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Intel Plans to Discontinue Multiple CPUs, Incl. Core i5-3450

Intel has announced the discontinuance of its highly popular Sandy Bridge processors. These processors are still among the best selling CPUs, even after the release of Ivy Bridge. They have been mainstays with overclockers and enthusiast builders since its initial release in January 2011. With Ivy Bridge in full swing and Haswell set for early 2013, Intel has started phasing out the Sandy Bridge processors. 

Intel has released the schedule for the following processors: Celeron G440, Core i5-2310, i5-2320, i5-2400, i5-2400S, i5-2405S, i5-2500, i5-2500K, i5-2500S, i5-2500T, i7-2600, i7-2600K, i7-2600S and i7-2700K. In addition, Intel has announced the discontinuance of a processor that was just recently released, the Ivy Bridge Core i5-3450 processor. 

Forecasted Key Milestones:TrayBoxed
Product Discontinuance Program Support Begins:09/24/201209/24/2012
Product Discontinuance Demand To Local Intel Rep.:12/28/2012Not Applicable
Finalize Discontinuance Assurance:01/25/2013Not Applicable
Last Corporate Assurance Product Critical Date:03/20/2013Not Applicable
Last Product Discontinuance Order Date:03/29/201303/29/2013
Orders are Non-Cancelable and Non-Returnable After:03/29/201303/29/2013
Last Product Discontinuance Shipment Date:09/27/2013While Supplies Last

All the CPUs listed are set to be available for orders through 03/29/2013, and will continue to ship while supplies last (boxed versions) or until 09/27/2013 (tray versions).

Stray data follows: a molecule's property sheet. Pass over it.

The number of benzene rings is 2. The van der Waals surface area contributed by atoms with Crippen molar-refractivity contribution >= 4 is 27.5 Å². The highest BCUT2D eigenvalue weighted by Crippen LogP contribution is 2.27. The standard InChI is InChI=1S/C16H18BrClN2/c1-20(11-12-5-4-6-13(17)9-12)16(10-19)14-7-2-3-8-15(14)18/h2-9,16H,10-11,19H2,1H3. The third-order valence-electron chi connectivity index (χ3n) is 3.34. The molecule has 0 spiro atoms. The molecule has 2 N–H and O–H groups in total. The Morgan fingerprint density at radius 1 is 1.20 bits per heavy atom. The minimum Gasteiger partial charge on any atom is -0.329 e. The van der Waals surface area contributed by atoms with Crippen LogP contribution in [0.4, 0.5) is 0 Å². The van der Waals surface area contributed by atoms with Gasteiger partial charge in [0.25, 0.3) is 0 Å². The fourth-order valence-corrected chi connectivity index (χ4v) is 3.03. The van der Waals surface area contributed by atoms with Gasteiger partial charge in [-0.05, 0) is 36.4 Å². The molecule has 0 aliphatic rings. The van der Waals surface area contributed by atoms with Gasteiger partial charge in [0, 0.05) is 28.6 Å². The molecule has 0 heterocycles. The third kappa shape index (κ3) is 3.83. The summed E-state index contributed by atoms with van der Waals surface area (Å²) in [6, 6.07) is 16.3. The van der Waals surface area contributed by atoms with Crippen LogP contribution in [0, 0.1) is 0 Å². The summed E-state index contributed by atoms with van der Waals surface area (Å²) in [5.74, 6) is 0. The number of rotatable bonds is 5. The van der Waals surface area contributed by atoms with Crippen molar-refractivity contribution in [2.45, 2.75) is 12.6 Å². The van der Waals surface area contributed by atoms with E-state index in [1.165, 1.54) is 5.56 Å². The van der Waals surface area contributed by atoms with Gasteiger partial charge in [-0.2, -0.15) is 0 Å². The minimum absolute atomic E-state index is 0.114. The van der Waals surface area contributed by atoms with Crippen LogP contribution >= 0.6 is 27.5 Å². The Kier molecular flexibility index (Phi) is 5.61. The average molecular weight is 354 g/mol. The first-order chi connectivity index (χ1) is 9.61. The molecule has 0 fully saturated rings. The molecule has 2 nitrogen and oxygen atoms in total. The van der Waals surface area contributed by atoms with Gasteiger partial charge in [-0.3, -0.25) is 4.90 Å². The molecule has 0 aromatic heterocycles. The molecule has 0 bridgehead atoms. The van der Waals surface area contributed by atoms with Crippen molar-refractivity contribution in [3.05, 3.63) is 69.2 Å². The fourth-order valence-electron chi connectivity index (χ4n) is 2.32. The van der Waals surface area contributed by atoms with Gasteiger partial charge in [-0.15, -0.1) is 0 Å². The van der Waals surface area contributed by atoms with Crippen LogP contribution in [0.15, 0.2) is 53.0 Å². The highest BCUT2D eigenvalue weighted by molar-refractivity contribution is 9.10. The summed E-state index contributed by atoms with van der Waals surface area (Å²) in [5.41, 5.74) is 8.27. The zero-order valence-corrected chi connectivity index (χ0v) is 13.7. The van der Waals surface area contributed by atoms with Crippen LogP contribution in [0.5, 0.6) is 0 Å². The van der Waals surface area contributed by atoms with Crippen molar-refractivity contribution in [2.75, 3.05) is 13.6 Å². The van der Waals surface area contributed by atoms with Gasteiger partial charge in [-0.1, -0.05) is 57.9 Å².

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  • halcyon
    Ah...my beloved 2500K is on the list...at least they'll be around for another year.
    Reply
  • rjkucia
    Kind of surprising, as I didn't think they had too many Ivy Bridges for the low-end market yet.
    Reply
  • hero1
    This rig that I have now will be turned into HTPC once Haswell comes out. Can't wait!
    Reply
  • noblerabbit
    wayyyy too many choices of cpu's, MB chipsets, sockets, ram speed, and all that stuff from China that has flooded our dying PC market. I remember how gaming companies were at the forefront of pushing the innovation, the desire, the need to upgrade, but now these giant gaming companies are making bloated PC games, rehashing old sequels with corporatism incorporated into their games, that they are SINGLEHANDEDLY destroying all that they have brought to the table.

    Valve, save us!

    Blizzard, EA , Activision, needs to die a horrible death. UBIsoft is doing ok, don't shun them.
    Reply
  • dalethepcman
    No one can say they didn't see this coming. The 22nm chips are more profitable per unit than the 32nm chips. Because performance is stellar for either they have to be priced similar to each other, or who would buy the new one. Once the old chips are gone Intel can slowly start creeping up CPU prices again, until everyone is paying $400 for bottom end and $1000 for top end again.

    Thanks for the complete lack of competition in the CPU segment from AMD, Intel can now go back to milking its customers.
    Reply
  • noblerabbit
    ^ oh and Windows 8, talk about driving a nail into the coffin.
    Reply
  • halcyon